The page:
Off-schedule plays: Incomplete deep to Corey Davis
This is a play that was all over Wilson’s tape at BYU: ability to extend the play and throw an accurate ball while on the move.
What’s impressive here is that Brian Burns beats George Fant from the jump and Wilson makes him miss calmly while keeping his eyes downfield. The ball placement is good – you don’t want to have the defensive back undercutting it for a possible pick.
Furthermore, Corey Davis could have drifted away from the defender to help the completion angle (or flatten his route to give Wilson his chest for an easier completion).
Off-schedule plays: Touchdown to Corey Davis
Once again, Wilson shows his ability to extend plays. No. 2 reads the scissors concept to his left (corner from the inside receiver, post from the outside receiver – a good Cover 3 beater) and feels the pressure. (Davis could have scored with a within-the-pocket throw if Wilson had time.)
Wilson, then, extends the play and finds Davis in the back of the end zone – the same receiver who was initially running the post route.
Post-snap progressions: Elijah Moore drop on a deep ball
Wilson here shows the ability to maneuver the pocket while keeping his eyes downfield. It’s such an impressive play, as Wilson is able to read the flat-footed safety while stepping up and still delivers a dime to Elijah Moore.
Zach’s ability to see the rotation to 2-high is impressive, too. Moore has to make that catch. It’s a game-changing type of play.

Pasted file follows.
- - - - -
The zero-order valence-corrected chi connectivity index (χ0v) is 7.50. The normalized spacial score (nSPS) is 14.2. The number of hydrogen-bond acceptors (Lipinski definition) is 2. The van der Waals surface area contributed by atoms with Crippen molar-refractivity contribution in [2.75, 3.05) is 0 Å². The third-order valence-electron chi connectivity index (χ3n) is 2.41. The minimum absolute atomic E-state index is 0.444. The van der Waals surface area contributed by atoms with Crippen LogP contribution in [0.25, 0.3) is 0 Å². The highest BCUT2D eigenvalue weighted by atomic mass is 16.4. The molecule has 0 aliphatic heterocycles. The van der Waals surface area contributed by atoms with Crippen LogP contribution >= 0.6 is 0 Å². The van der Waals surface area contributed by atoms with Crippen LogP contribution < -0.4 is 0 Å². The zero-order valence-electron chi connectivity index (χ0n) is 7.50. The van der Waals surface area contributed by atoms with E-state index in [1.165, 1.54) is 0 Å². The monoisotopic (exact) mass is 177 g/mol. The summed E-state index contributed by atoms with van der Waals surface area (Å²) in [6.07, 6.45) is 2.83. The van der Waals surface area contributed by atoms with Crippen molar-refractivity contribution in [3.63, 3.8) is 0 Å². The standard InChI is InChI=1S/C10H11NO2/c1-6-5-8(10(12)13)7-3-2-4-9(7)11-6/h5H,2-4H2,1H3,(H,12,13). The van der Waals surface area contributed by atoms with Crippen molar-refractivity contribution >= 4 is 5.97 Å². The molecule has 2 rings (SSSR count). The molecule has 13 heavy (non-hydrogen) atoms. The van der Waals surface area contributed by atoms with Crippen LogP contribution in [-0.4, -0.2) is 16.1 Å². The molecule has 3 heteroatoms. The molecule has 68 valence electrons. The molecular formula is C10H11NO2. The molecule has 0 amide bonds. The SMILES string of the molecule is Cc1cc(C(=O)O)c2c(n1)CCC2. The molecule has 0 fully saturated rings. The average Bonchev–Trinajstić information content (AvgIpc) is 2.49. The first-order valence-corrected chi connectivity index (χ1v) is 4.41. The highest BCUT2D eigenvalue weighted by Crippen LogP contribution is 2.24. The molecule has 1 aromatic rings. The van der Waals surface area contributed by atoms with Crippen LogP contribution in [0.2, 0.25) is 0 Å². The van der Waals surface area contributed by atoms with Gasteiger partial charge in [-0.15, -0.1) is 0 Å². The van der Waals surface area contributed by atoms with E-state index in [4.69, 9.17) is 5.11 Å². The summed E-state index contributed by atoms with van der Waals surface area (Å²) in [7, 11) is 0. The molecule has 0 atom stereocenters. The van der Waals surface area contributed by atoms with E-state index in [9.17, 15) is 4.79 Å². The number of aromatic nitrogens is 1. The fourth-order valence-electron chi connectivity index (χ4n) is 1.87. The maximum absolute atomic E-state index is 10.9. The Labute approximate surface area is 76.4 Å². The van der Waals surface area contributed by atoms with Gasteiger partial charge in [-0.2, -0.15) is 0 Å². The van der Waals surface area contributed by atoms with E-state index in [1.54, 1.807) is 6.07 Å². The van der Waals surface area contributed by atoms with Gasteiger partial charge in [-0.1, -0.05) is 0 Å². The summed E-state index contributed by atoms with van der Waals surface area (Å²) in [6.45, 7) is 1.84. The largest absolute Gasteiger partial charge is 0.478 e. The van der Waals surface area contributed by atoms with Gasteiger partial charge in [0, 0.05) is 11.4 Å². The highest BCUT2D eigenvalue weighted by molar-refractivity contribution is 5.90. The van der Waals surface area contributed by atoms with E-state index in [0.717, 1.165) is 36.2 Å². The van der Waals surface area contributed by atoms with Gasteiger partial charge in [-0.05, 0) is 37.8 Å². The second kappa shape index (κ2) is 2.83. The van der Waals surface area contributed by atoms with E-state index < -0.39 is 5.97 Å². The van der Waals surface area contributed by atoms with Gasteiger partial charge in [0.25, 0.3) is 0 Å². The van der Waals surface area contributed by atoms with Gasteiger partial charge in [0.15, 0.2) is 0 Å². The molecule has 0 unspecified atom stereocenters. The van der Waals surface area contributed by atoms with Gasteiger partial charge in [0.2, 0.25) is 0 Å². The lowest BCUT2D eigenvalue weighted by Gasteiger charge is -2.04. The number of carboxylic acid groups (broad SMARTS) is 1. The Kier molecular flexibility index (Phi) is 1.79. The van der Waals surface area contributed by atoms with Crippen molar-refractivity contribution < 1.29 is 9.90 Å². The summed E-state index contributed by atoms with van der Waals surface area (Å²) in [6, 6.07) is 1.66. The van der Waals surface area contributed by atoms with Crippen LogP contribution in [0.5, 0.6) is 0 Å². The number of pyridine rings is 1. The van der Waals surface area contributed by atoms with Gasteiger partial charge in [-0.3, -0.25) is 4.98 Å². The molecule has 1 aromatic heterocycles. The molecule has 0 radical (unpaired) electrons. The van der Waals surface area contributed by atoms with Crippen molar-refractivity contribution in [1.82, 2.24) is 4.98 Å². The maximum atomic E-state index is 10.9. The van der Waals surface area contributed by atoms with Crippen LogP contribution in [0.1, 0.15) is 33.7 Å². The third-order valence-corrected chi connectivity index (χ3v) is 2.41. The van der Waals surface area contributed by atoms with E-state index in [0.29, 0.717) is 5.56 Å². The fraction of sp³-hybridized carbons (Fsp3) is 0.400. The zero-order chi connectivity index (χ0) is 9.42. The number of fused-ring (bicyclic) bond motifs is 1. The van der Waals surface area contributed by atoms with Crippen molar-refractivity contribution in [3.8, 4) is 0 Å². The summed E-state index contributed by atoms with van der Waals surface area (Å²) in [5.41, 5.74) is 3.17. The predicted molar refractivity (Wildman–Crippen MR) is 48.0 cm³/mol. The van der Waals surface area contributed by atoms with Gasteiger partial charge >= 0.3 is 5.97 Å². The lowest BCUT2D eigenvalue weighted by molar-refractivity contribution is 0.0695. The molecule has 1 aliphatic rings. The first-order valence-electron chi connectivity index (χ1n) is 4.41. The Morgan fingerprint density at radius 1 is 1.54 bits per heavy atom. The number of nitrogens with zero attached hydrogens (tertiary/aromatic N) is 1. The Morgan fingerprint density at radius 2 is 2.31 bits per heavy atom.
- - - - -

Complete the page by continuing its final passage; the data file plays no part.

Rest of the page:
Post-snap progressions: Crosser to Davis – play side to the backside
Probably my favorite play by Wilson in this game from a mental standpoint. His ability to go front side to backside of play calls is well beyond his experience.
Wilson goes from stick to crosser, smoothly, and then throws with perfect ball placement which allows Davis to pick up solid yards after the catch. When kept clean, Wilson showed the ability to calmly progress through reads.
Post-snap progressions: Go route to Denzel Mims
Another A+ play from Wilson. Once again he shows that he can maneuver the pocket keeping his eyes downfield, while also recognizing the Panthers’ defensive rotation.
It’s a throw that showcases the best of Wilson, both mentally and physically: It’s a rope across his body on the Cover 2 shot hole, well recognized by Wilson since it was a post-snap rotation.
Post-snap progressions: Checkdown to Michael Carter
The Monday Night Football broadcast with Peyton Manning was a very insightful one for those who are interested in understanding X’s and O’s and the chess match that happens in each play during a football game.
Manning, on Monday, praised quarterbacks Lamar Jackson and Derek Carr every time they were disciplined and progressed to their check-downs when the primary read was covered.
You can see that from Wilson on the pass below. Look how his eyes tell the whole picture: The moment No. 31 commits to Davis on the inside pattern, Wilson immediately shifts to Carter for an easy first down.
Ability to ID coverages: DPI on Tyler Kroft, recognizing the pressure
This is a good play by Wilson, who recognized the pressure and kept drifting away since there were more rushers than linemen. The ball placement is good, too.
Kroft would’ve caught the football if not for a Juston Burris DPI (remember him?). That’s what you want to see from the rookie: a sense of urgency and recognition.
Ability to ID coverages: Crosser to Braxton Berrios on 4th down.
Here’s Berrios making a play for Wilson. It’s fourth down and the ballgame. Wilson reads the Cover 3 pressure. The field flat is the open spot.